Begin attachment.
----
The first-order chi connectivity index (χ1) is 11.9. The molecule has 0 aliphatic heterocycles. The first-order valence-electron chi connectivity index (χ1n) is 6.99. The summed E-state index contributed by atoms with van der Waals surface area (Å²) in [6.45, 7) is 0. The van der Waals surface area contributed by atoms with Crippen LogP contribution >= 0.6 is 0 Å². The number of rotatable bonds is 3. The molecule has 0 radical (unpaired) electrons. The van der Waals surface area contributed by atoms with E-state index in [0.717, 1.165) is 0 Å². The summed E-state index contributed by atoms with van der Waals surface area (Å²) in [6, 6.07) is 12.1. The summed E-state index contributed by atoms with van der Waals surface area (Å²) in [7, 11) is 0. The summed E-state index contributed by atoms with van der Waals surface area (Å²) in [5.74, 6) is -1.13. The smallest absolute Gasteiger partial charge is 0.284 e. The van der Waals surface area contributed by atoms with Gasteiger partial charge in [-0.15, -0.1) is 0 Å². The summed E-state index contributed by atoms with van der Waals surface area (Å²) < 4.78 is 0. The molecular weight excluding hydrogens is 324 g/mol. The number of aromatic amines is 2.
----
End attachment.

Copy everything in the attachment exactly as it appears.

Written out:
The first-order chi connectivity index (χ1) is 11.9. The molecule has 0 aliphatic heterocycles. The first-order valence-electron chi connectivity index (χ1n) is 6.99. The summed E-state index contributed by atoms with van der Waals surface area (Å²) in [6.45, 7) is 0. The van der Waals surface area contributed by atoms with Crippen LogP contribution >= 0.6 is 0 Å². The number of rotatable bonds is 3. The molecule has 0 radical (unpaired) electrons. The van der Waals surface area contributed by atoms with E-state index in [0.717, 1.165) is 0 Å². The summed E-state index contributed by atoms with van der Waals surface area (Å²) in [6, 6.07) is 12.1. The summed E-state index contributed by atoms with van der Waals surface area (Å²) in [7, 11) is 0. The summed E-state index contributed by atoms with van der Waals surface area (Å²) in [5.74, 6) is -1.13. The smallest absolute Gasteiger partial charge is 0.284 e. The van der Waals surface area contributed by atoms with Gasteiger partial charge in [-0.15, -0.1) is 0 Å². The summed E-state index contributed by atoms with van der Waals surface area (Å²) < 4.78 is 0. The molecular weight excluding hydrogens is 324 g/mol. The number of aromatic amines is 2.